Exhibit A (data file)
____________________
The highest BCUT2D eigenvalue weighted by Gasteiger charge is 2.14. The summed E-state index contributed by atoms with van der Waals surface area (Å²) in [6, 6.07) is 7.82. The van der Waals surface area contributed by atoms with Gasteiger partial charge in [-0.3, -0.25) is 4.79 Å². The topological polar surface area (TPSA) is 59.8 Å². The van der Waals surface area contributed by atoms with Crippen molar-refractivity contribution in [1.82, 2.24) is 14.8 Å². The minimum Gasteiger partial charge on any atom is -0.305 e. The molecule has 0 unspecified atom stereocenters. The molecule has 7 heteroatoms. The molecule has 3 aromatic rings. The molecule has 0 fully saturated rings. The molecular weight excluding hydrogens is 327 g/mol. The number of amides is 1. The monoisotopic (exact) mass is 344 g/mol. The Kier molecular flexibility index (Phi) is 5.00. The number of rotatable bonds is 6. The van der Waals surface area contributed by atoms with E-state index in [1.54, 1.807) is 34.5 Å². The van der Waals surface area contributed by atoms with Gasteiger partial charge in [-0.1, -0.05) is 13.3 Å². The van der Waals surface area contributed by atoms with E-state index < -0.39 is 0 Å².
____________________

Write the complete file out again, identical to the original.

The highest BCUT2D eigenvalue weighted by Gasteiger charge is 2.14. The summed E-state index contributed by atoms with van der Waals surface area (Å²) in [6, 6.07) is 7.82. The van der Waals surface area contributed by atoms with Gasteiger partial charge in [-0.3, -0.25) is 4.79 Å². The topological polar surface area (TPSA) is 59.8 Å². The van der Waals surface area contributed by atoms with Crippen molar-refractivity contribution in [1.82, 2.24) is 14.8 Å². The minimum Gasteiger partial charge on any atom is -0.305 e. The molecule has 0 unspecified atom stereocenters. The molecule has 7 heteroatoms. The molecule has 3 aromatic rings. The molecule has 0 fully saturated rings. The molecular weight excluding hydrogens is 327 g/mol. The number of amides is 1. The monoisotopic (exact) mass is 344 g/mol. The Kier molecular flexibility index (Phi) is 5.00. The number of rotatable bonds is 6. The van der Waals surface area contributed by atoms with E-state index in [1.54, 1.807) is 34.5 Å². The van der Waals surface area contributed by atoms with Gasteiger partial charge in [-0.1, -0.05) is 13.3 Å². The van der Waals surface area contributed by atoms with E-state index < -0.39 is 0 Å².